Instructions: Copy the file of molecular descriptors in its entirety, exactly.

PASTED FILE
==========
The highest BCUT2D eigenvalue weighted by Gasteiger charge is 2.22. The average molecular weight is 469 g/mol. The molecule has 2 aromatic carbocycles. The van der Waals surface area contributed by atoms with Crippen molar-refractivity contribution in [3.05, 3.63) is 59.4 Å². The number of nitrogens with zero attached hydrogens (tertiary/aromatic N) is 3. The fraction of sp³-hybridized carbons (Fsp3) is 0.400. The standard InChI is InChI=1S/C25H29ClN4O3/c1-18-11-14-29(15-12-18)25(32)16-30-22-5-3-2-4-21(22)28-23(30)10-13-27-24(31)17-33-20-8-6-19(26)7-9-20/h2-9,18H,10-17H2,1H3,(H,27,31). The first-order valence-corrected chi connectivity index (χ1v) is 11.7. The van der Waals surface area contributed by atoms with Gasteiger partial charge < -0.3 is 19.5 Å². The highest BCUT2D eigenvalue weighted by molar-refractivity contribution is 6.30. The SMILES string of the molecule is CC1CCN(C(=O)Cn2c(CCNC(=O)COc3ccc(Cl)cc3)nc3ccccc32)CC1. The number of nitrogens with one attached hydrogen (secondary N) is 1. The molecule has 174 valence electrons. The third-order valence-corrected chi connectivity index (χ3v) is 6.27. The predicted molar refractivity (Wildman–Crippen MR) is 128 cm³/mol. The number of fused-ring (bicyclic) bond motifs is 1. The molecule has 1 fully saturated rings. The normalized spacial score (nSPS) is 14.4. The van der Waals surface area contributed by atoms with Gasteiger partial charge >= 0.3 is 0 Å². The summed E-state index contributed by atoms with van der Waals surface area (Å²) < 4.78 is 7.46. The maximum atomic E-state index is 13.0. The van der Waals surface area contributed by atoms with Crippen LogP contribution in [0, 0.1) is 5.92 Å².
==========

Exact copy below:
The highest BCUT2D eigenvalue weighted by Gasteiger charge is 2.22. The average molecular weight is 469 g/mol. The molecule has 2 aromatic carbocycles. The van der Waals surface area contributed by atoms with Crippen molar-refractivity contribution in [3.05, 3.63) is 59.4 Å². The number of nitrogens with zero attached hydrogens (tertiary/aromatic N) is 3. The fraction of sp³-hybridized carbons (Fsp3) is 0.400. The standard InChI is InChI=1S/C25H29ClN4O3/c1-18-11-14-29(15-12-18)25(32)16-30-22-5-3-2-4-21(22)28-23(30)10-13-27-24(31)17-33-20-8-6-19(26)7-9-20/h2-9,18H,10-17H2,1H3,(H,27,31). The first-order valence-corrected chi connectivity index (χ1v) is 11.7. The van der Waals surface area contributed by atoms with Gasteiger partial charge < -0.3 is 19.5 Å². The highest BCUT2D eigenvalue weighted by molar-refractivity contribution is 6.30. The SMILES string of the molecule is CC1CCN(C(=O)Cn2c(CCNC(=O)COc3ccc(Cl)cc3)nc3ccccc32)CC1. The number of nitrogens with one attached hydrogen (secondary N) is 1. The molecule has 174 valence electrons. The third-order valence-corrected chi connectivity index (χ3v) is 6.27. The predicted molar refractivity (Wildman–Crippen MR) is 128 cm³/mol. The number of fused-ring (bicyclic) bond motifs is 1. The molecule has 1 fully saturated rings. The normalized spacial score (nSPS) is 14.4. The van der Waals surface area contributed by atoms with Gasteiger partial charge >= 0.3 is 0 Å². The summed E-state index contributed by atoms with van der Waals surface area (Å²) < 4.78 is 7.46. The maximum atomic E-state index is 13.0. The van der Waals surface area contributed by atoms with Crippen LogP contribution in [0, 0.1) is 5.92 Å².